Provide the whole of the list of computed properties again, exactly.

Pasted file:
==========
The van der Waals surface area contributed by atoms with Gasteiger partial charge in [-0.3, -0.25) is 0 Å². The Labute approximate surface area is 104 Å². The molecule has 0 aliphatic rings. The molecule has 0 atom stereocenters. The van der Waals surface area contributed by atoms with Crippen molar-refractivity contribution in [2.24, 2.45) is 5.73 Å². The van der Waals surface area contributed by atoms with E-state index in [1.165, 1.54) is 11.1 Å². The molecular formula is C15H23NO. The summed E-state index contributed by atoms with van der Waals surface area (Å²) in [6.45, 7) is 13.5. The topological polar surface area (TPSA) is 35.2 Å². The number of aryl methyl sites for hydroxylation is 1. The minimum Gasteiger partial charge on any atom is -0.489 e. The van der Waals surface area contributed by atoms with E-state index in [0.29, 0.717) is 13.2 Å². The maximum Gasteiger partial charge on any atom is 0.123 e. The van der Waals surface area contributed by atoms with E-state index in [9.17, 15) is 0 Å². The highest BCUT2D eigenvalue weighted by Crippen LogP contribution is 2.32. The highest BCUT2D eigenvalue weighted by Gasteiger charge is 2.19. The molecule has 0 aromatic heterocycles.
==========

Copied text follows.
The van der Waals surface area contributed by atoms with Gasteiger partial charge in [-0.3, -0.25) is 0 Å². The Labute approximate surface area is 104 Å². The molecule has 0 aliphatic rings. The molecule has 0 atom stereocenters. The van der Waals surface area contributed by atoms with Crippen molar-refractivity contribution in [2.24, 2.45) is 5.73 Å². The van der Waals surface area contributed by atoms with E-state index in [1.165, 1.54) is 11.1 Å². The molecular formula is C15H23NO. The summed E-state index contributed by atoms with van der Waals surface area (Å²) in [6.45, 7) is 13.5. The topological polar surface area (TPSA) is 35.2 Å². The number of aryl methyl sites for hydroxylation is 1. The minimum Gasteiger partial charge on any atom is -0.489 e. The van der Waals surface area contributed by atoms with E-state index in [0.29, 0.717) is 13.2 Å². The maximum Gasteiger partial charge on any atom is 0.123 e. The van der Waals surface area contributed by atoms with E-state index in [9.17, 15) is 0 Å². The highest BCUT2D eigenvalue weighted by Crippen LogP contribution is 2.32. The highest BCUT2D eigenvalue weighted by Gasteiger charge is 2.19. The molecule has 0 aromatic heterocycles.